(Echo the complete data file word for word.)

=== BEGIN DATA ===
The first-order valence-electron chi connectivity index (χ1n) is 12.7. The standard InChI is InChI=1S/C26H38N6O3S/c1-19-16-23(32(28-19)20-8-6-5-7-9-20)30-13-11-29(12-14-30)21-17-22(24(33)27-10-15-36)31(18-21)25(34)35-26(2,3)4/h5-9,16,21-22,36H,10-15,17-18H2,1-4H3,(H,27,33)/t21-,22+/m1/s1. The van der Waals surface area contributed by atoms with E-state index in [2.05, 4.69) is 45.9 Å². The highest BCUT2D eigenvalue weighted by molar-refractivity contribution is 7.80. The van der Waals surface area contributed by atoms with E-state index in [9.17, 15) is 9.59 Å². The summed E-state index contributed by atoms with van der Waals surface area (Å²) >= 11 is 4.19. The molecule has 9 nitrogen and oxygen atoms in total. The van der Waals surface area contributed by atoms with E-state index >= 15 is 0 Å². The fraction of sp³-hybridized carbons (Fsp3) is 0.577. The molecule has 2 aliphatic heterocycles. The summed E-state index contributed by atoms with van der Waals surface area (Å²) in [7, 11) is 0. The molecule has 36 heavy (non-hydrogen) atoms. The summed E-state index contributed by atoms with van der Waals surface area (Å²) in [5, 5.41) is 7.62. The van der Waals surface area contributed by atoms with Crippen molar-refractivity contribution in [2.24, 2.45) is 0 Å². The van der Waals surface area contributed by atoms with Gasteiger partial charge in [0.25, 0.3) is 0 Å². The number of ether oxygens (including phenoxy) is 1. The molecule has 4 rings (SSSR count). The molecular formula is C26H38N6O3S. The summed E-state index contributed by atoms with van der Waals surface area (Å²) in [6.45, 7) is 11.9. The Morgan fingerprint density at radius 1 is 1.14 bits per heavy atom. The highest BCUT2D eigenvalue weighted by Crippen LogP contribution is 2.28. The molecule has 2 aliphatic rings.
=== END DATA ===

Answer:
The first-order valence-electron chi connectivity index (χ1n) is 12.7. The standard InChI is InChI=1S/C26H38N6O3S/c1-19-16-23(32(28-19)20-8-6-5-7-9-20)30-13-11-29(12-14-30)21-17-22(24(33)27-10-15-36)31(18-21)25(34)35-26(2,3)4/h5-9,16,21-22,36H,10-15,17-18H2,1-4H3,(H,27,33)/t21-,22+/m1/s1. The van der Waals surface area contributed by atoms with E-state index in [2.05, 4.69) is 45.9 Å². The highest BCUT2D eigenvalue weighted by molar-refractivity contribution is 7.80. The van der Waals surface area contributed by atoms with E-state index in [9.17, 15) is 9.59 Å². The summed E-state index contributed by atoms with van der Waals surface area (Å²) >= 11 is 4.19. The molecule has 9 nitrogen and oxygen atoms in total. The van der Waals surface area contributed by atoms with E-state index >= 15 is 0 Å². The fraction of sp³-hybridized carbons (Fsp3) is 0.577. The molecule has 2 aliphatic heterocycles. The summed E-state index contributed by atoms with van der Waals surface area (Å²) in [7, 11) is 0. The molecule has 36 heavy (non-hydrogen) atoms. The summed E-state index contributed by atoms with van der Waals surface area (Å²) in [5, 5.41) is 7.62. The van der Waals surface area contributed by atoms with Crippen molar-refractivity contribution in [2.24, 2.45) is 0 Å². The van der Waals surface area contributed by atoms with Gasteiger partial charge in [0.25, 0.3) is 0 Å². The number of ether oxygens (including phenoxy) is 1. The molecule has 4 rings (SSSR count). The molecular formula is C26H38N6O3S. The summed E-state index contributed by atoms with van der Waals surface area (Å²) in [6.45, 7) is 11.9. The Morgan fingerprint density at radius 1 is 1.14 bits per heavy atom. The highest BCUT2D eigenvalue weighted by Crippen LogP contribution is 2.28. The molecule has 2 aliphatic rings.